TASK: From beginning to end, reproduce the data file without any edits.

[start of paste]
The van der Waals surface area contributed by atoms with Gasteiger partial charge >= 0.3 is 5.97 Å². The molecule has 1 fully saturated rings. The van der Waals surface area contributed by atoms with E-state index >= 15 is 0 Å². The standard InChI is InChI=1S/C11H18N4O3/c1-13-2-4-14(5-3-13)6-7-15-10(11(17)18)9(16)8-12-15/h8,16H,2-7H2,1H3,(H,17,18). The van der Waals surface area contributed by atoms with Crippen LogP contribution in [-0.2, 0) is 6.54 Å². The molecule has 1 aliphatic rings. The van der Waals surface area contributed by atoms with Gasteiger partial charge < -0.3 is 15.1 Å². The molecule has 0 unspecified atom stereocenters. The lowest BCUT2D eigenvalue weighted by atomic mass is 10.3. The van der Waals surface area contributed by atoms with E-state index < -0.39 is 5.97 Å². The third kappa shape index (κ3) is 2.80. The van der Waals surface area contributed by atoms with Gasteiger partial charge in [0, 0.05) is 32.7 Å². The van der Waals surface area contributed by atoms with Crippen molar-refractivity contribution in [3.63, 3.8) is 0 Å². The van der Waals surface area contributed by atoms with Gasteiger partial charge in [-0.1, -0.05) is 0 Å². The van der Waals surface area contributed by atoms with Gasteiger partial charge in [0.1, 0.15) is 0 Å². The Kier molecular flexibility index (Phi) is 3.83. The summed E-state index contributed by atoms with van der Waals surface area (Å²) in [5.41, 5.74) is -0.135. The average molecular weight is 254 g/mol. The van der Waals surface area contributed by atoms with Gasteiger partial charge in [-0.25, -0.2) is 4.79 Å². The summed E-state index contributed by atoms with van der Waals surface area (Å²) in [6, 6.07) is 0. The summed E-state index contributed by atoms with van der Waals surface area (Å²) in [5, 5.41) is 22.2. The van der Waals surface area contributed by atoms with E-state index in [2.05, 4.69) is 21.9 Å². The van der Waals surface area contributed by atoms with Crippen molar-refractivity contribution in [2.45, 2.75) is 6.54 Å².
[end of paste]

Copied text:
The van der Waals surface area contributed by atoms with Gasteiger partial charge >= 0.3 is 5.97 Å². The molecule has 1 fully saturated rings. The van der Waals surface area contributed by atoms with E-state index >= 15 is 0 Å². The standard InChI is InChI=1S/C11H18N4O3/c1-13-2-4-14(5-3-13)6-7-15-10(11(17)18)9(16)8-12-15/h8,16H,2-7H2,1H3,(H,17,18). The van der Waals surface area contributed by atoms with Crippen LogP contribution in [-0.2, 0) is 6.54 Å². The molecule has 1 aliphatic rings. The van der Waals surface area contributed by atoms with Gasteiger partial charge < -0.3 is 15.1 Å². The molecule has 0 unspecified atom stereocenters. The lowest BCUT2D eigenvalue weighted by atomic mass is 10.3. The van der Waals surface area contributed by atoms with E-state index < -0.39 is 5.97 Å². The third kappa shape index (κ3) is 2.80. The van der Waals surface area contributed by atoms with Gasteiger partial charge in [0, 0.05) is 32.7 Å². The van der Waals surface area contributed by atoms with Crippen molar-refractivity contribution in [3.63, 3.8) is 0 Å². The van der Waals surface area contributed by atoms with Gasteiger partial charge in [-0.1, -0.05) is 0 Å². The van der Waals surface area contributed by atoms with Gasteiger partial charge in [0.1, 0.15) is 0 Å². The Kier molecular flexibility index (Phi) is 3.83. The summed E-state index contributed by atoms with van der Waals surface area (Å²) in [5.41, 5.74) is -0.135. The average molecular weight is 254 g/mol. The van der Waals surface area contributed by atoms with Gasteiger partial charge in [-0.25, -0.2) is 4.79 Å². The summed E-state index contributed by atoms with van der Waals surface area (Å²) in [6, 6.07) is 0. The summed E-state index contributed by atoms with van der Waals surface area (Å²) in [5, 5.41) is 22.2. The van der Waals surface area contributed by atoms with E-state index in [2.05, 4.69) is 21.9 Å². The van der Waals surface area contributed by atoms with Crippen molar-refractivity contribution in [2.45, 2.75) is 6.54 Å².